Harlem NY Skaters Protest Lack Of Ice Time

Discussion in 'Great Skate Debate' started by barbk, Mar 21, 2011.

  1. barbk

    barbk Well-Known Member

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  2. Sylvia

    Sylvia On to GP & U.S. Sectionals!

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  3. GarrAarghHrumph

    GarrAarghHrumph I can kill you with my brain

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    Almost all ice rinks in the US favor hockey. Hockey makes them the money. Hockey is often what allows the rinks to remain in business.

    The issue is that Manhattan doesn't have enough ice in general versus demand. There aren't enough rinks, indoors or outdoors, v. demand. There's really only the one indoor rink, at Chelsea Piers. And there is no indoor rink at all uptown.

    This group wants more ice time during the prime skating hours of 4-7pm. They were, according to the first article linked, offered ice time before school, but refused it. If that's true then I'm sorry. I have no sympathy.
     
  4. missing

    missing Well-Known Member

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    The New York Times has an article about protests from Harlem figure skaters that they aren't getting enough ice time in a public park.

    http://www.nytimes.com/2011/03/21/nyregion/21skate.html?_r=1&ref=nyregion

     
  5. Sylvia

    Sylvia On to GP & U.S. Sectionals!

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  6. Kelleys6th

    Kelleys6th Active Member

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    I saw this lastnight on CBS NY.

    Once again, hockey makes more money for ice rinks! :kickass: Boo!

    This is a fantastic program for young under privledged girls!

    The thing that makes it feel so bad, is that this is a public park made for the Harlem town, and the hockey teams playing there are from private schools.

    Support their cause as much as possible!
     
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  7. Jayar

    Jayar Well-Known Member

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    This rink was across the street from my apartment... I never saw figure skaters on it. Only hockey players. Had no clue this is where the Harlem group practiced...
     
  8. Morry Stillwell

    Morry Stillwell Well-Known Member

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    This not an unusual situation. Unless a rink is a Club owned rink or is a training center, Figure Skating is mostly overwhelmed by the hockey program. I hope these skaters can use their under privileged claim to help them. To bad other Figure Skaters cannot do the same.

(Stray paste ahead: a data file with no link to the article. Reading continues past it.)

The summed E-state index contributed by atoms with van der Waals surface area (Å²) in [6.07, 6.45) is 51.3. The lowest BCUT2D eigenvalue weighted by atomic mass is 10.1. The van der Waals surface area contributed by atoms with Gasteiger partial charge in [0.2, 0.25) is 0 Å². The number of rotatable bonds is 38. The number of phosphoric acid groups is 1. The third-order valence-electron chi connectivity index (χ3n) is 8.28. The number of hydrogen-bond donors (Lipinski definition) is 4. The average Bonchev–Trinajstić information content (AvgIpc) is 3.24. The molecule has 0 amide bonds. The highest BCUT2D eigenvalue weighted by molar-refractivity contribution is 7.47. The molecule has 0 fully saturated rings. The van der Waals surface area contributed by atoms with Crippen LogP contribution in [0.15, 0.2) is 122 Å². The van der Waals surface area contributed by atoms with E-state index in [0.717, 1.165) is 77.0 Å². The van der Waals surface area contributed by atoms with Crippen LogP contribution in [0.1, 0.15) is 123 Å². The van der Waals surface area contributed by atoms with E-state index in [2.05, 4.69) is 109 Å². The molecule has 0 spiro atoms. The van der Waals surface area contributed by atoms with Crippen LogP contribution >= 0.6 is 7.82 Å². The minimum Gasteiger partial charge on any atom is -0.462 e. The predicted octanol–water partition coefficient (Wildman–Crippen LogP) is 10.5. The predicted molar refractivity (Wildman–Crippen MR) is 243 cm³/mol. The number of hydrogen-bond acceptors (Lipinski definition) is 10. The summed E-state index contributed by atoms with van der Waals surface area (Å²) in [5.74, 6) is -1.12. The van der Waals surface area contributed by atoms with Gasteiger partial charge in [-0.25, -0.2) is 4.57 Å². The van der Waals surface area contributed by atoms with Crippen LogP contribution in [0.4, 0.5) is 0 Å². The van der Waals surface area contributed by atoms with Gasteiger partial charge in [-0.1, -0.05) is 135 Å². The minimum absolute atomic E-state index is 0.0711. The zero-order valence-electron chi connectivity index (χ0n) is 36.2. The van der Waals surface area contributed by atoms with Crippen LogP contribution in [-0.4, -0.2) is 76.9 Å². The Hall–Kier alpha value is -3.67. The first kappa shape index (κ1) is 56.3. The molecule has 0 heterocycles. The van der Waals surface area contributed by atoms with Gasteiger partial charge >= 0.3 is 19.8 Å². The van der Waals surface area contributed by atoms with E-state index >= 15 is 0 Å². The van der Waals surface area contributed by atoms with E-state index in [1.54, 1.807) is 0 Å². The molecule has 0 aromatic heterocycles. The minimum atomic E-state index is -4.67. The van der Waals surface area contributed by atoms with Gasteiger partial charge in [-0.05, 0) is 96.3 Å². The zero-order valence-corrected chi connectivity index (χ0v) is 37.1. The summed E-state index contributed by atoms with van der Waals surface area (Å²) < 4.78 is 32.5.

9. Civic

    Civic New Member

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    There could be a racial component to this as well. Most of the girls from the Skating in Harlem program are probably black or Latina. Are the hockey players in question a racially diverse group or are they mostly white? The article doesn't say.
     
  10. judiz

    judiz Well-Known Member

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    I highly doubt it's a racial situation, it's strictly economic, the hockey teams can afford to pay anything the rink wants so even though they are not from the neighborhood they get the prime skating times.
     
  11. aliceanne

    aliceanne Well-Known Member

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    I understand that skating rinks have to pay their bills but it seems to me that a lot of rinks shoot themselves in the foot by catering to hockey and group rental. A lot of that business is seasonal. Hockey starts to slack off in March.

    Learn to Skate programs bring in new skaters for hockey, fs, and speed skating. Beginning skaters need public sessions to practice. Figure skaters may no be as great in number but they skate year round and participate in a lot of rink programs. From what I've seen the number of skaters a rink attracts is directly proportional to the number of programs they have (lessons, shows, teams, clubs, competitions). Most skaters like camraderie, and they need to have goals to keep them coming back year after year.